Personal Technology

A Guide for PC Buyers Not Looking for a Tablet

Published on November 9, 2011
by Walt Mossberg

If you’re shopping for a laptop this autumn, you’ll find most of the capabilities and prices in the sluggish market unchanged. You’ll still likely be considering whether it’s time to get a tablet instead of a new laptop.

But if you’re focused on a Windows machine, and you look carefully, you’ll see that a new class of portable PC is beginning to appear. It’s called the “ultrabook,” and is essentially the Windows version of Apple’s popular, nearly four-year old MacBook Air—an ultraskinny, light, speedy, versatile laptop with long battery life.

The arrival of the ultrabook is a welcome development, not only because it spices up the market, but because I consider the MacBook Air the best all-around consumer laptop available, and anything that emulates it is a good idea, if done well.

There are only a few ultrabooks available this season and they aren’t for everybody. Most have limited storage and, like the MacBook Air, are priced near the $1,000 range—rich territory in a tight economy where Apple buyers seem comfortable, though not many others. Still, this new class of Windows laptop is the only fundamentally fresh choice in the laptop market.

If the price is too high, you should be able to get a capable major-brand laptop for between $500 and $800, with plenty of storage and memory.

My annual fall laptop buyers’ guide today offers tips for wading through the technobabble in computer ads, and in online and physical stores. As always, these tips are for average consumers doing common tasks, such as email, Web browsing, social networking, general office productivity, photos, music, videos and simple games. This guide isn’t meant for corporate buyers, or for hard-core gamers or serious media producers.


The recently unveiled Asus Zenbook

The tablet question: Tablets like Apple’s iPad 2 and Samsung’s Galaxy Tab 10.1 can perform many, though not all, of the functions of a laptop. Most tablet lovers find themselves reaching for their laptops less often to do things like email. If your budget is limited and you’re thinking of shelling out $500 for a full-size tablet, consider whether you can put off getting a new laptop this year instead of buying both.

Future Windows: If you’re shopping for a Windows laptop, be aware that in 2012, Microsoft will offer a new version of Windows, called Windows 8, with a radical new multitouch interface that makes use of a touch screen. The software giant stresses that Windows 8 won’t require such a screen, and will still work with a mouse or touch pad. But unless you have a laptop with a multi-touch screen, you won’t be able to take advantage of the Windows 8 touch-screen features.

Ultrabooks: Four companies make this class of laptop: Acer, Lenovo, Asus and, shortly, Toshiba. These machines are under 0.8 inch thick, weigh less than three pounds, and generally claim long battery life and almost-instant startup times. All run Windows 7; none has a touch screen. Like the MacBook Air, they use solid-state drives (though some combine these with standard hard disks) and have screens of either 11 inches or 13 inches. Prices generally run from around $900 to $1,100.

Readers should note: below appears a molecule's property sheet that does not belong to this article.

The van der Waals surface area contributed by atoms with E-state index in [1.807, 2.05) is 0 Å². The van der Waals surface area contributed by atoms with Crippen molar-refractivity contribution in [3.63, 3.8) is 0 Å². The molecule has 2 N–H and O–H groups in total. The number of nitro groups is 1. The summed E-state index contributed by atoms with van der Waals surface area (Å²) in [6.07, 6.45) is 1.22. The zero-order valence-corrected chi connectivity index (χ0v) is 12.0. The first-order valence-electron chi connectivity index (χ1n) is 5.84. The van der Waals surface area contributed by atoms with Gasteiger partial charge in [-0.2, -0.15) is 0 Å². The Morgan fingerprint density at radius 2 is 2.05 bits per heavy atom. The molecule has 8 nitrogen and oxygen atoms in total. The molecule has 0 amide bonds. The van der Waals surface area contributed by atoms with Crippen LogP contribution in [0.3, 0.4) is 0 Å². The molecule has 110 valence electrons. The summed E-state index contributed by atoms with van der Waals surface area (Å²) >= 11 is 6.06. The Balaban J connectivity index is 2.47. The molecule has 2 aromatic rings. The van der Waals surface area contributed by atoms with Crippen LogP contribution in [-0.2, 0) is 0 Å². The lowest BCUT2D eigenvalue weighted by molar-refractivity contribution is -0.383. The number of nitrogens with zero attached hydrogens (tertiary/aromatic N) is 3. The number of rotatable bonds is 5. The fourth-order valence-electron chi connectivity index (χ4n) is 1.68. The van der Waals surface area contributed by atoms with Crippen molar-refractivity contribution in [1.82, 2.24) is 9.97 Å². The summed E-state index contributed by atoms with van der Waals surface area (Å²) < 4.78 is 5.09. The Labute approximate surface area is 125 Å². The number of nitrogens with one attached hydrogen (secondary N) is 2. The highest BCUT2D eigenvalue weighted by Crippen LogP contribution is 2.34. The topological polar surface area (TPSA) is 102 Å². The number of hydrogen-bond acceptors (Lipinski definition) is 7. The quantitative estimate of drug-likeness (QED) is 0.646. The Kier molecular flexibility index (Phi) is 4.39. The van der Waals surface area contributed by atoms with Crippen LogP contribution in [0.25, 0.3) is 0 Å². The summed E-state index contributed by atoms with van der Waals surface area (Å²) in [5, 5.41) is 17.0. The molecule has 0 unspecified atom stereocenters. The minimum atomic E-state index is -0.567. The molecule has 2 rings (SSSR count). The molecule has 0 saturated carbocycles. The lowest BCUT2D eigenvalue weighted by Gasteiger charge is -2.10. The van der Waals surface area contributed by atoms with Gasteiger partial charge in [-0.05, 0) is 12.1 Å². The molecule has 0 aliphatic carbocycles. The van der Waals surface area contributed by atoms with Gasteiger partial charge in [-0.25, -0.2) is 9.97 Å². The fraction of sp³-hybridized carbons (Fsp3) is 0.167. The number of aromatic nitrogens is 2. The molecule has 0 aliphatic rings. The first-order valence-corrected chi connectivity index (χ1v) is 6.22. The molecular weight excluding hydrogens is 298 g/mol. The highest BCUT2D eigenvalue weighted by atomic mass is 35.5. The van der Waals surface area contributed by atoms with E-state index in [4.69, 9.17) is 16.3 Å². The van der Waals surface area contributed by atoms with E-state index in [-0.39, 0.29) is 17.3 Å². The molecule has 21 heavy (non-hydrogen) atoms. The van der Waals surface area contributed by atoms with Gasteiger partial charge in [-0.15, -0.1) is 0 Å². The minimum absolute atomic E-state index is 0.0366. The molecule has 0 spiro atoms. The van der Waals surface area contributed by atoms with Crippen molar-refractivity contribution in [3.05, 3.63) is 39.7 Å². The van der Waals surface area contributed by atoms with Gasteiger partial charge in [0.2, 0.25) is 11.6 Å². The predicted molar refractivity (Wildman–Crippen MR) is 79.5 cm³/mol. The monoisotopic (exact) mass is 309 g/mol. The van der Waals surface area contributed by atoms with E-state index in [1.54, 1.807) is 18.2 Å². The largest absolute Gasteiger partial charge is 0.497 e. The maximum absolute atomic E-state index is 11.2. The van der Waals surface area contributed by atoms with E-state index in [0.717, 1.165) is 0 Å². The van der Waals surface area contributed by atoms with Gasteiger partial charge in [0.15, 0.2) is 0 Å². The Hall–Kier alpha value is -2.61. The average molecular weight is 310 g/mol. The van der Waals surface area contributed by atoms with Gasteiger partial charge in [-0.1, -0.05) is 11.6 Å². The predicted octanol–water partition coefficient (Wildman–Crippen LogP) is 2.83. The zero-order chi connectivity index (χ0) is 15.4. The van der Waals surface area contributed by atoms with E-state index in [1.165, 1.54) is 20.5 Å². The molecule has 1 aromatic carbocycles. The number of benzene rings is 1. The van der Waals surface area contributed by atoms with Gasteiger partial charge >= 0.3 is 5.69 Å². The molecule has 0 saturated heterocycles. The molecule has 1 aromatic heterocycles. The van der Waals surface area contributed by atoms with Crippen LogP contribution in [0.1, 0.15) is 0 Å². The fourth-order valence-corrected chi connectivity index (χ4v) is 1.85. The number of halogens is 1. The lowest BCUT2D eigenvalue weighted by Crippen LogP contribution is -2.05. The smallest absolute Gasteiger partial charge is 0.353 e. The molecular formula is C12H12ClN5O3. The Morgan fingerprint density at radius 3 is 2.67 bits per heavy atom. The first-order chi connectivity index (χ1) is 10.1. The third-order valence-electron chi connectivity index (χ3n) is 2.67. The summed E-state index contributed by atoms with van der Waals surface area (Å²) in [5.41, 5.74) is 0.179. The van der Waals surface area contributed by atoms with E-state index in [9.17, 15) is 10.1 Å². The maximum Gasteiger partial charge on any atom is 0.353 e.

Windows vs. Mac: Mac laptops cost more and offer less variety than Windows laptops. The least expensive Mac laptop is $999, while a few stripped-down Windows portables can be had for under $300. Well-equipped Windows laptops start at $500 to $600. But Apple laptops combine beauty, ruggedness and long battery life with good customer service. Macs also come with better built-in software, including the new Lion operating system, which includes some tablet-like features. And they can run Windows, at extra cost.

Finally, Mac users don’t fear viruses and other malicious software, because virtually none work on the Mac.

Memory: Get at least 4 gigabytes of memory, or RAM, on a new Windows computer. On a Mac, most consumers can get away with 2 gigabytes.

Processors: Intel’s latest chips are the i3, i5, and i7 Core models. But a laptop with chips from rival AMD, or older Intel dual-core chips, also is OK.

Graphics: Usually less expensive machines have wimpier graphics hardware, and costlier ones have more powerful graphics. Better graphics can make your whole machine faster, because more and more software is designed to offload general processing tasks onto the graphics chips.

Hard disks: A 320-gigabyte hard disk should be the minimum on most PCs. Solid-state disks, like those in the new ultrabooks or the MacBook Air, generally come in sizes of 128 GB or 256 GB. They omit moving parts and use flash memory to store your files, as on a smartphone or tablet. They are costlier, but faster, and use less power.

Ports: Many PCs now come with a port called HDMI, which makes linking to a high-definition TV easy. There is a new, much faster USB port, called USB 3.0, but few peripheral devices can use it. And Apple has introduced yet another high-speed connector that has little practical use so far, called Thunderbolt.

As always, be wary of sales pitches and don’t buy more laptop than you need.

Email Walt at

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